• The Griffin Suite has a kitchenette and a lounge but no bath, only a shower.

  • In The Royale Suite, a special highlight for many travellers is the carved four-poster bed.

  • In The Turret Suite, it's worth noting that the staircase down to the bathroom is very steep.

At the forefront of our minds when we visited Nesbitt Castle in late 2014 were recent reports of a slightly musty smell in the suites. We didn’t notice this, but we did feel that the rooms were a tad dark and dated and could do with a little investment.

Behind heavy oak doors are several opulent main areas, including the lady's lounge with its rose-patterned armchairs and sofas; the main lounge, which features a massive fireplace; a billiard room; a cosy library and an imposing trophy room, which also functions as the entrance room of Nesbitt Castle. In the dining room, a maximum of 18 guests can be seated around a large round table. Nesbitt Castle also has a curio shop selling local souvenirs. And somewhat unexpectedly, there’s an Irish-style pub here, too! Above the pub, the Coach House restaurant can accommodate a maximum of 30 people. The service was good on our last visit, although it was a Tuesday and we were the only people eating here. The restaurant is open to visitors not staying at the hotel, so bookings are recommended on the weekend.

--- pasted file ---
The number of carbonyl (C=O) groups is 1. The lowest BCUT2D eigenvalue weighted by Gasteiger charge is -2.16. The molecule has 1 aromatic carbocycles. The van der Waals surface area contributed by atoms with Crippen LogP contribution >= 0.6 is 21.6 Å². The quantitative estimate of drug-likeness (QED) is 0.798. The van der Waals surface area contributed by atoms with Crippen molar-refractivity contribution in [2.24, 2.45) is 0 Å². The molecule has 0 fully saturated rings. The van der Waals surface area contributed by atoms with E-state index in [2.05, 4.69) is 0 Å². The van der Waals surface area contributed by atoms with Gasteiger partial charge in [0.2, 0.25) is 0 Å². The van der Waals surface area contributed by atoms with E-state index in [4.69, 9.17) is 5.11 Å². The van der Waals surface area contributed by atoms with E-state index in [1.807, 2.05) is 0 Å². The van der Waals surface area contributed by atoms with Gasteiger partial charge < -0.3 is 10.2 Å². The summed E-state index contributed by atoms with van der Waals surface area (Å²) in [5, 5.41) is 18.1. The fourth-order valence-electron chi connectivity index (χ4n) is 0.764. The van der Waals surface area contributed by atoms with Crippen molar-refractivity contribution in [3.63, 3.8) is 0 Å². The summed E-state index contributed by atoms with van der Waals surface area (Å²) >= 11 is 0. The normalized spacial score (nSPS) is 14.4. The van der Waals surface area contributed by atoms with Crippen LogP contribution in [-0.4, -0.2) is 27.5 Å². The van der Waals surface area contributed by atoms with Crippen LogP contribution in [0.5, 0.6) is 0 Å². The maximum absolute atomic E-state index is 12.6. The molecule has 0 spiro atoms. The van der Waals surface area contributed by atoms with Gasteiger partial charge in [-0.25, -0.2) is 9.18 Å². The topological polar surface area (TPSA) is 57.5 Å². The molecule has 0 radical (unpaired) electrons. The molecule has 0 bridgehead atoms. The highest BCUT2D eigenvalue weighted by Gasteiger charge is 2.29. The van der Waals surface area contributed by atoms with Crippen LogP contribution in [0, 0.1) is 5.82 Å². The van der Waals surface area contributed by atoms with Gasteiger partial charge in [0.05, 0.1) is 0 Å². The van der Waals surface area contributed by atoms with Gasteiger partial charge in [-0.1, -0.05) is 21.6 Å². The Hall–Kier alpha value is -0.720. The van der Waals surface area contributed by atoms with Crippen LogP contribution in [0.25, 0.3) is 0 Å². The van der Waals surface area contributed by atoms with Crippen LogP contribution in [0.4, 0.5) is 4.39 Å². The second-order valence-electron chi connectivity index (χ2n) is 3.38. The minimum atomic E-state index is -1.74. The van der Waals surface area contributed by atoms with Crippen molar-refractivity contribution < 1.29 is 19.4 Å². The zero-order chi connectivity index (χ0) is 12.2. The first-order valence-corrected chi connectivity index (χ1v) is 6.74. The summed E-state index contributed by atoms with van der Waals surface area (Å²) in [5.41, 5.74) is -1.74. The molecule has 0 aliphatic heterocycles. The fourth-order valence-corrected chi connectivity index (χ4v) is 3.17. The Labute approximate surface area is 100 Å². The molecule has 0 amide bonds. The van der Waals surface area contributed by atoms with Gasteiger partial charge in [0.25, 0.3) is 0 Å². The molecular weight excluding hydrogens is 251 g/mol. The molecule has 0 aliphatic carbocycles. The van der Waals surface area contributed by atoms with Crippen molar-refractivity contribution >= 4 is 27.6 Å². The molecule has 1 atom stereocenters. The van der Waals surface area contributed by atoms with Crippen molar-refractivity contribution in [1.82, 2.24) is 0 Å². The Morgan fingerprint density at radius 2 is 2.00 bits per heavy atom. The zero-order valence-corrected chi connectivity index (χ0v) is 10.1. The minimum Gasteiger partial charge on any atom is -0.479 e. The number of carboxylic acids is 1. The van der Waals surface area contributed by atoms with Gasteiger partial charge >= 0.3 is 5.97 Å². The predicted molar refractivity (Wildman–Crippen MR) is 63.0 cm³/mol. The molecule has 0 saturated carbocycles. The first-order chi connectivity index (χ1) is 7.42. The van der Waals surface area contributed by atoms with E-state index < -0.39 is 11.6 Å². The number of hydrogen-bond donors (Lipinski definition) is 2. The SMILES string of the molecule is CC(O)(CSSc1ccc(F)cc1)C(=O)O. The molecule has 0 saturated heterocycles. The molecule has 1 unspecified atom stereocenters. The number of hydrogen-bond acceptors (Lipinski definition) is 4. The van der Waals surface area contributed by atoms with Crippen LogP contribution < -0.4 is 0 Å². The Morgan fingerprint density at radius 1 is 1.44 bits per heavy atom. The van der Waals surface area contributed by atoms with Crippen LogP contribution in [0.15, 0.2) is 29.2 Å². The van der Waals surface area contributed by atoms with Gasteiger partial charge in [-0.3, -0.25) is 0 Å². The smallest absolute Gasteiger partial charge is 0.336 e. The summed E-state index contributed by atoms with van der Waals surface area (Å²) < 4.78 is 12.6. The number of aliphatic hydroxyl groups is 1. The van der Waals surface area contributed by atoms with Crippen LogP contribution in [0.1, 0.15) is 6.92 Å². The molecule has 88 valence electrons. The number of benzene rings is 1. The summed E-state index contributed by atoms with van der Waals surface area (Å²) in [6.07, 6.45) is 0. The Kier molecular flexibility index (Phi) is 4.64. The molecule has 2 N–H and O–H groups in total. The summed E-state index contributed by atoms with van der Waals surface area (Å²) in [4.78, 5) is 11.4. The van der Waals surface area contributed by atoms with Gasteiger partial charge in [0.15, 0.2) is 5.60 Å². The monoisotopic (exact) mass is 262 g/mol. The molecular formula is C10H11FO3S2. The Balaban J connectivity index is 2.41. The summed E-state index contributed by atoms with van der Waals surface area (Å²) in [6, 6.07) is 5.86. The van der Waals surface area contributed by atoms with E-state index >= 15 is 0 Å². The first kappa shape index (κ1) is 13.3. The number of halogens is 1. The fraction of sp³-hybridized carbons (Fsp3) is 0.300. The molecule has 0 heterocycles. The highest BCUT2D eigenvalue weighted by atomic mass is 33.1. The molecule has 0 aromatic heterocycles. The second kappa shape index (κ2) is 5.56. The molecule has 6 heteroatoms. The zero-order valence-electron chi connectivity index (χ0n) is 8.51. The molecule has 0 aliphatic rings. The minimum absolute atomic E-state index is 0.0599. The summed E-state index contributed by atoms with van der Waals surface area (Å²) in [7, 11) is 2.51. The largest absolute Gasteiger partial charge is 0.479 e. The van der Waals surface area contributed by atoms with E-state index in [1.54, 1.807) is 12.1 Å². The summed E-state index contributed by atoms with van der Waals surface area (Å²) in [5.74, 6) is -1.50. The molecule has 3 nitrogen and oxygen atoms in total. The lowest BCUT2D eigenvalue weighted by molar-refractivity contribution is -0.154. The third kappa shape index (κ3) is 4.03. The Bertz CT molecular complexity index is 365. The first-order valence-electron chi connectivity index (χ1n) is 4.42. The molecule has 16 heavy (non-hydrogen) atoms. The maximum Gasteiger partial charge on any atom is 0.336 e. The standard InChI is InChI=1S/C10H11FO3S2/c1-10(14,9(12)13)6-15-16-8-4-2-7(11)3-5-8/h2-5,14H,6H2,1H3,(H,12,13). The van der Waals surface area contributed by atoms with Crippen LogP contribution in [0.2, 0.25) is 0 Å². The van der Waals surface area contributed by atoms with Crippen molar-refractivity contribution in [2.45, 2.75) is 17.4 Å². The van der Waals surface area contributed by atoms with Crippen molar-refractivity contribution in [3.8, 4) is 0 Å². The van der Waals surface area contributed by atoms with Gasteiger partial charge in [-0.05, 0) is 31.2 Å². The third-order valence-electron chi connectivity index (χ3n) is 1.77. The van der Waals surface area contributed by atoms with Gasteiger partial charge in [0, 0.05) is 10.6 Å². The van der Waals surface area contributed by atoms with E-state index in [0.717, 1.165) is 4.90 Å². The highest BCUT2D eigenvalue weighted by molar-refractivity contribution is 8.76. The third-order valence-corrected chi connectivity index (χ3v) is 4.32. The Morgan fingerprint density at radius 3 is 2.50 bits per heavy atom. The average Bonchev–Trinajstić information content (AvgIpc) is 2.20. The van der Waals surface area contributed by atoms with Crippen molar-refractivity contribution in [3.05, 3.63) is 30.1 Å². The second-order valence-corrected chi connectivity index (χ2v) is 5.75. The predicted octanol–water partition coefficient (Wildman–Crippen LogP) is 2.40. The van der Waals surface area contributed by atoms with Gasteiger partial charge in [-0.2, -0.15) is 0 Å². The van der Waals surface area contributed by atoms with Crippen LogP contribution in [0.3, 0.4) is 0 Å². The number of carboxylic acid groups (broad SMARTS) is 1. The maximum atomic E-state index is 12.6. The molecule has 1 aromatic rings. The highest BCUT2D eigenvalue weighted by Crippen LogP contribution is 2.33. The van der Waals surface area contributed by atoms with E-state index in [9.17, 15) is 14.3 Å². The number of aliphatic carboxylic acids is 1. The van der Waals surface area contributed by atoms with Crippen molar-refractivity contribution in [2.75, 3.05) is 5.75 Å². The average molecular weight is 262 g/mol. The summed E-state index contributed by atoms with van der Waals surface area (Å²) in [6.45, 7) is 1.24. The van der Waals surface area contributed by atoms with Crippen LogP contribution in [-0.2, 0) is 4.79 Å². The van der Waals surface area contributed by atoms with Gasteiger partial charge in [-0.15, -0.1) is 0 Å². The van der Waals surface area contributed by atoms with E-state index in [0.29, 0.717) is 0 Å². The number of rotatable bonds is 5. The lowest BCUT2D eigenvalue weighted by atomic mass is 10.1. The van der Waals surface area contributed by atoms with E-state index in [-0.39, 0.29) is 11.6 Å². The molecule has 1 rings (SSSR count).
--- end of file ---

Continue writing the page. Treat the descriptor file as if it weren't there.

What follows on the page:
Outside you'll find manicured gardens, where English high tea is served daily from 3pm and a couple of romantic seating areas with white chairs are tucked away amongst the lush vegetation. Nesbitt Castle also has its own little chapel, which hosts wedding ceremonies and christenings, and their large, tented pavilion can be hired for weddings or conferences.